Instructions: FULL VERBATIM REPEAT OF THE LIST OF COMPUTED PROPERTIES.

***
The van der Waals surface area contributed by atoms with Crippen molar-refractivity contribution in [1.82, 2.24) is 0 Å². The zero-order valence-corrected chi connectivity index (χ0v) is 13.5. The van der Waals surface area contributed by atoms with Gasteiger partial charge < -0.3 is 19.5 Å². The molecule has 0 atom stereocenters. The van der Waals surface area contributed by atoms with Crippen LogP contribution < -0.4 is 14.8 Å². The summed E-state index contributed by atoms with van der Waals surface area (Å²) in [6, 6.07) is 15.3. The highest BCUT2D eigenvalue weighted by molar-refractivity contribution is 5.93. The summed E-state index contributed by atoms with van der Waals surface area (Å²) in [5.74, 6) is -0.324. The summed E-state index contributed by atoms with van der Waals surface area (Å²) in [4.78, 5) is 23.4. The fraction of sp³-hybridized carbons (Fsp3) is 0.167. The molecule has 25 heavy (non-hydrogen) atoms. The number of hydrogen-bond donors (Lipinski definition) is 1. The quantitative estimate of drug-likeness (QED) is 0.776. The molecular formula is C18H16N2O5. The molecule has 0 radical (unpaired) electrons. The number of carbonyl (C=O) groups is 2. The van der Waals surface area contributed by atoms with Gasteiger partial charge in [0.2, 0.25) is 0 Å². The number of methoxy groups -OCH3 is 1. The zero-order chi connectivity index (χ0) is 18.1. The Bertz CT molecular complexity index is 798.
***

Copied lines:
The van der Waals surface area contributed by atoms with Crippen molar-refractivity contribution in [1.82, 2.24) is 0 Å². The zero-order valence-corrected chi connectivity index (χ0v) is 13.5. The van der Waals surface area contributed by atoms with Gasteiger partial charge < -0.3 is 19.5 Å². The molecule has 0 atom stereocenters. The van der Waals surface area contributed by atoms with Crippen LogP contribution < -0.4 is 14.8 Å². The summed E-state index contributed by atoms with van der Waals surface area (Å²) in [6, 6.07) is 15.3. The highest BCUT2D eigenvalue weighted by molar-refractivity contribution is 5.93. The summed E-state index contributed by atoms with van der Waals surface area (Å²) in [5.74, 6) is -0.324. The summed E-state index contributed by atoms with van der Waals surface area (Å²) in [4.78, 5) is 23.4. The fraction of sp³-hybridized carbons (Fsp3) is 0.167. The molecule has 25 heavy (non-hydrogen) atoms. The number of hydrogen-bond donors (Lipinski definition) is 1. The quantitative estimate of drug-likeness (QED) is 0.776. The molecular formula is C18H16N2O5. The molecule has 0 radical (unpaired) electrons. The number of carbonyl (C=O) groups is 2. The van der Waals surface area contributed by atoms with Gasteiger partial charge in [0.2, 0.25) is 0 Å². The number of methoxy groups -OCH3 is 1. The zero-order chi connectivity index (χ0) is 18.1. The Bertz CT molecular complexity index is 798.